Maybe for somebody the list would include an addiction to our seven-day work week where we now have had that disrupted and realize, “I don’t want to take that weight with me into the future.” The fear of death . . . Jesus said that He came to release those who all their lives were held in slavery by their fear of death. Or at least that’s what’s said of Jesus in Hebrews chapter two. And then, as we’ve taken a close look at our own mortality, we now realize that that’s a weight that we don’t need to carry with us anymore.

So, whether it’s a habit or use of money—maybe it’s even the perceptions of what it means to “do” church versus “be” the church—is there something that this season is calling us to release, to let go of? I’m intrigued as Joanna and I have been watching “The Chosen,” this TV series on the life of Christ and the early disciples . . . how they walked away from nets and boats and the big catch, tax collector’s booth, homes, families—the life that they were living; the life that they were accustomed to they were leaving behind.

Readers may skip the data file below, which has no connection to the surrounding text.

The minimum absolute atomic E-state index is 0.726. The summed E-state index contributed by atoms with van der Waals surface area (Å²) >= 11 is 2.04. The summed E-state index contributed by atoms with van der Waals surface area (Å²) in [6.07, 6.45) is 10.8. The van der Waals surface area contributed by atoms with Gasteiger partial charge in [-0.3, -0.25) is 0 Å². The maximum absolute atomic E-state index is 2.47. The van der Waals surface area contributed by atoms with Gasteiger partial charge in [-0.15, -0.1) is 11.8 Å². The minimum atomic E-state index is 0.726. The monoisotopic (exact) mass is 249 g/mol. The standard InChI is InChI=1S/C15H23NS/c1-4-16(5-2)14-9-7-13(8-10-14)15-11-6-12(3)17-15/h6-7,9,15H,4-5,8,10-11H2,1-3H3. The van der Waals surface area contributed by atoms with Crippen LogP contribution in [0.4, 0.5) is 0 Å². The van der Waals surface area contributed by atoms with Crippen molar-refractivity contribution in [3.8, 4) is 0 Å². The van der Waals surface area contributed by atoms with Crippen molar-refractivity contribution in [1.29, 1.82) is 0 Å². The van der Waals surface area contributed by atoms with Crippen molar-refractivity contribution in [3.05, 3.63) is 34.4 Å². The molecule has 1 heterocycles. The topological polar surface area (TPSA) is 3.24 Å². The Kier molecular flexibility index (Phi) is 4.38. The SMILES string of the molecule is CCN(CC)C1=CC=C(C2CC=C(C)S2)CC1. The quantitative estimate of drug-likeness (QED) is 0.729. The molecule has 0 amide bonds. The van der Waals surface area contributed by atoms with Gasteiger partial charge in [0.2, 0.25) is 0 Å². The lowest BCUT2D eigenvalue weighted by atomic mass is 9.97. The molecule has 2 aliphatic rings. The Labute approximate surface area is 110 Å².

And in Mark chapter 10, Peter kind of reaches a point. I don’t know if it’s exasperation, what it is, but he says, “Lord, we’ve left everything to follow you!” And Jesus doesn’t deny that they’ve left family and homes and fields and parents, but He says to them the promise that, “You’re going to receive much more both in this life and the life to come from what you’ve left behind.” But He says something even more significant. Then He says that, “You’ve left this for me and for the gospel.”